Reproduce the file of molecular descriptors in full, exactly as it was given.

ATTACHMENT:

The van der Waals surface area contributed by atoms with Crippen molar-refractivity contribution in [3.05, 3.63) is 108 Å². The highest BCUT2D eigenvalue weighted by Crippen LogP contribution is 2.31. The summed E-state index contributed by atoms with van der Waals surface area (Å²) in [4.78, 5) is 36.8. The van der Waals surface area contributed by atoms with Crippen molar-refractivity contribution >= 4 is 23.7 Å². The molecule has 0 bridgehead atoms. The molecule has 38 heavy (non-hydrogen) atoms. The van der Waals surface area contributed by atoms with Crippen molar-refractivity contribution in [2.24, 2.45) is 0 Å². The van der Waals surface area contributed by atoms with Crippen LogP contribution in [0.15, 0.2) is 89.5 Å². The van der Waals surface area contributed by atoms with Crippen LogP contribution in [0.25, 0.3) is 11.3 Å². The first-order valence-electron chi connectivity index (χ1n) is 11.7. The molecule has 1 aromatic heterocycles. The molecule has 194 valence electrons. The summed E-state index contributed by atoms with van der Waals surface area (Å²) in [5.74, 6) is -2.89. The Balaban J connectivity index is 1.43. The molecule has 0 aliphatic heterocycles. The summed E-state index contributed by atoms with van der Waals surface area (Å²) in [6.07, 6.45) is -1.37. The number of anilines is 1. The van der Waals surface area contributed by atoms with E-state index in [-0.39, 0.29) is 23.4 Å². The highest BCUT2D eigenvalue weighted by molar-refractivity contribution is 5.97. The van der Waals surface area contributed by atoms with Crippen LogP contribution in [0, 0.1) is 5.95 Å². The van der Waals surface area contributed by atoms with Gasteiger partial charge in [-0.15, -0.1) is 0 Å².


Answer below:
The van der Waals surface area contributed by atoms with Crippen molar-refractivity contribution in [3.05, 3.63) is 108 Å². The highest BCUT2D eigenvalue weighted by Crippen LogP contribution is 2.31. The summed E-state index contributed by atoms with van der Waals surface area (Å²) in [4.78, 5) is 36.8. The van der Waals surface area contributed by atoms with Crippen molar-refractivity contribution >= 4 is 23.7 Å². The molecule has 0 bridgehead atoms. The molecule has 38 heavy (non-hydrogen) atoms. The van der Waals surface area contributed by atoms with Crippen molar-refractivity contribution in [2.24, 2.45) is 0 Å². The van der Waals surface area contributed by atoms with Crippen LogP contribution in [0.15, 0.2) is 89.5 Å². The van der Waals surface area contributed by atoms with Crippen LogP contribution in [0.25, 0.3) is 11.3 Å². The first-order valence-electron chi connectivity index (χ1n) is 11.7. The molecule has 1 aromatic heterocycles. The molecule has 194 valence electrons. The summed E-state index contributed by atoms with van der Waals surface area (Å²) in [5.74, 6) is -2.89. The Balaban J connectivity index is 1.43. The molecule has 0 aliphatic heterocycles. The summed E-state index contributed by atoms with van der Waals surface area (Å²) in [6.07, 6.45) is -1.37. The number of anilines is 1. The van der Waals surface area contributed by atoms with E-state index in [-0.39, 0.29) is 23.4 Å². The highest BCUT2D eigenvalue weighted by molar-refractivity contribution is 5.97. The van der Waals surface area contributed by atoms with Crippen LogP contribution in [0, 0.1) is 5.95 Å². The van der Waals surface area contributed by atoms with Gasteiger partial charge in [-0.15, -0.1) is 0 Å².